FPInnovations has initiated a study aimed at conducting an in-depth review of trucking operations, and looking for opportunities that will improve efficiency and reduce costs. This service is offered as part of the Transport and Energy group’s ongoing program, and the cost to a participating company may be partially or fully covered, depending on the depth of the diagnostic.
The participating company will be asked to provide FPInnovations with its trucking fleet’s historical load data, where available. Payload and tare weight analyses will be done by configuration to determine payload size, average tare weights, and if the trucks are reaching full payload capacity. The analyses will also compare different configurations within the fleet, and examine whether configurations for hauling tree-length or cut-to-length logs are the most efficient for that operation.
After the load data analysis is completed, FPInnovations will visit the company’s operations over two to three days to collect information on its log hauling operations. Focus areas include the make-up of the existing fleet, fuel efficiency, highway and off-highway hauls, load size, and tare and payload weights. Over the course of the visit, logging operations and sort yards will be visited, and informal discussions will be conducted with drivers, company personnel, contractors, and truck and trailer dealerships. These discussions will be focussed on gaining a better understanding of the operations and discussing potential options that arise during the course of the project.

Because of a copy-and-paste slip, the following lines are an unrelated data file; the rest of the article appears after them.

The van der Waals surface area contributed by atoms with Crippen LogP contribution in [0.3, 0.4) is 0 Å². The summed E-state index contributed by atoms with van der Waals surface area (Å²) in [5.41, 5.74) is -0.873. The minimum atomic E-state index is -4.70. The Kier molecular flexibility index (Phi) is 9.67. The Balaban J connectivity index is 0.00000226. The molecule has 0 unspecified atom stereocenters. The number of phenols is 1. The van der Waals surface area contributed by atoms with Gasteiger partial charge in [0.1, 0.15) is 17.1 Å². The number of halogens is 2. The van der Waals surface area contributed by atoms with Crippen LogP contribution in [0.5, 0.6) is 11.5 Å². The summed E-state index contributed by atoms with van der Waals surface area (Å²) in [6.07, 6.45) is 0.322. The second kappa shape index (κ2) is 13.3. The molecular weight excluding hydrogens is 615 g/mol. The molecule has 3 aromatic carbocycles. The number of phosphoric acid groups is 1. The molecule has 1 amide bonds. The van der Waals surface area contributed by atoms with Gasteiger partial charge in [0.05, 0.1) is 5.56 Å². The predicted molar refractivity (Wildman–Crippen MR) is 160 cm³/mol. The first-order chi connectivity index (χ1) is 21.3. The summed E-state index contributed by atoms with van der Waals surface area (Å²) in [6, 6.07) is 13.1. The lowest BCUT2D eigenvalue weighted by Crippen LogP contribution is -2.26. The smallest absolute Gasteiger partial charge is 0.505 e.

Upon the project’s completion, a report will be presented containing the findings of the project, along with recommendations for implementation. This report will contain the details and costs for all of the suggested changes. In addition to the report, a meeting with company personnel and contractors can be held to discuss the results and how FPInnovations can assist with implementation.
For more information, please contact Rob Jokai, Principal Technologist in FPInnovations’ Transport and Energy group, at email@example.com.
Technologies that will allow vehicles to run without drivers are within reach and some examples of autonomous vehicles are already being developed. Level 4 and 5 autonomous vehicles (based on a scale ranging from 1 to 5, where 5 means complete automation) are expected to be on the roads by 2030.
In recent years, many industries have invested in technologies to automate their machines and processes, and FPInnovations foresees a strong potential for the use of autonomous vehicles in the forest sector.